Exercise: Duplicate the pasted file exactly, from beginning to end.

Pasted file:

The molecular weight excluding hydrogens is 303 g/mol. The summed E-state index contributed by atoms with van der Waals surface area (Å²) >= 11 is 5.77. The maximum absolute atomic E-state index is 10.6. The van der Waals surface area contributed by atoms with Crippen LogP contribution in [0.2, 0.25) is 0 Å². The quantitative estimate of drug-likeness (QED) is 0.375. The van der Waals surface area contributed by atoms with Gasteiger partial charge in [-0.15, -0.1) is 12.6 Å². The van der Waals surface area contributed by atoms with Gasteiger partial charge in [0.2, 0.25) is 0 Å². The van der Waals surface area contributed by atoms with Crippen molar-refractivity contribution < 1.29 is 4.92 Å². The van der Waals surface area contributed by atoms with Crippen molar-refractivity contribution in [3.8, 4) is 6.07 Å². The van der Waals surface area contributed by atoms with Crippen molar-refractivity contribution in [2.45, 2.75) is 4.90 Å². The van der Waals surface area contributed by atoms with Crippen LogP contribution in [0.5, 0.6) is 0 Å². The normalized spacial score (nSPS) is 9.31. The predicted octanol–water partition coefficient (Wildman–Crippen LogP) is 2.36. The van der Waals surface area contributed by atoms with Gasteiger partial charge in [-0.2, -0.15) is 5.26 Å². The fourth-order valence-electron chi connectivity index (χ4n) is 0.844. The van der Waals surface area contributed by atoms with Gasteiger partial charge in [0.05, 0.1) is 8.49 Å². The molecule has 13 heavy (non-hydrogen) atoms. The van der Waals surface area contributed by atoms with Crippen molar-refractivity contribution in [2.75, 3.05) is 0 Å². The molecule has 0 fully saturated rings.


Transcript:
The molecular weight excluding hydrogens is 303 g/mol. The summed E-state index contributed by atoms with van der Waals surface area (Å²) >= 11 is 5.77. The maximum absolute atomic E-state index is 10.6. The van der Waals surface area contributed by atoms with Crippen LogP contribution in [0.2, 0.25) is 0 Å². The quantitative estimate of drug-likeness (QED) is 0.375. The van der Waals surface area contributed by atoms with Gasteiger partial charge in [-0.15, -0.1) is 12.6 Å². The van der Waals surface area contributed by atoms with Gasteiger partial charge in [0.2, 0.25) is 0 Å². The van der Waals surface area contributed by atoms with Crippen molar-refractivity contribution < 1.29 is 4.92 Å². The van der Waals surface area contributed by atoms with Crippen molar-refractivity contribution in [3.8, 4) is 6.07 Å². The van der Waals surface area contributed by atoms with Crippen molar-refractivity contribution in [2.45, 2.75) is 4.90 Å². The van der Waals surface area contributed by atoms with Crippen LogP contribution in [0.5, 0.6) is 0 Å². The normalized spacial score (nSPS) is 9.31. The predicted octanol–water partition coefficient (Wildman–Crippen LogP) is 2.36. The van der Waals surface area contributed by atoms with Gasteiger partial charge in [-0.2, -0.15) is 5.26 Å². The fourth-order valence-electron chi connectivity index (χ4n) is 0.844. The van der Waals surface area contributed by atoms with Gasteiger partial charge in [0.05, 0.1) is 8.49 Å². The molecule has 13 heavy (non-hydrogen) atoms. The van der Waals surface area contributed by atoms with Crippen molar-refractivity contribution in [2.75, 3.05) is 0 Å². The molecule has 0 fully saturated rings.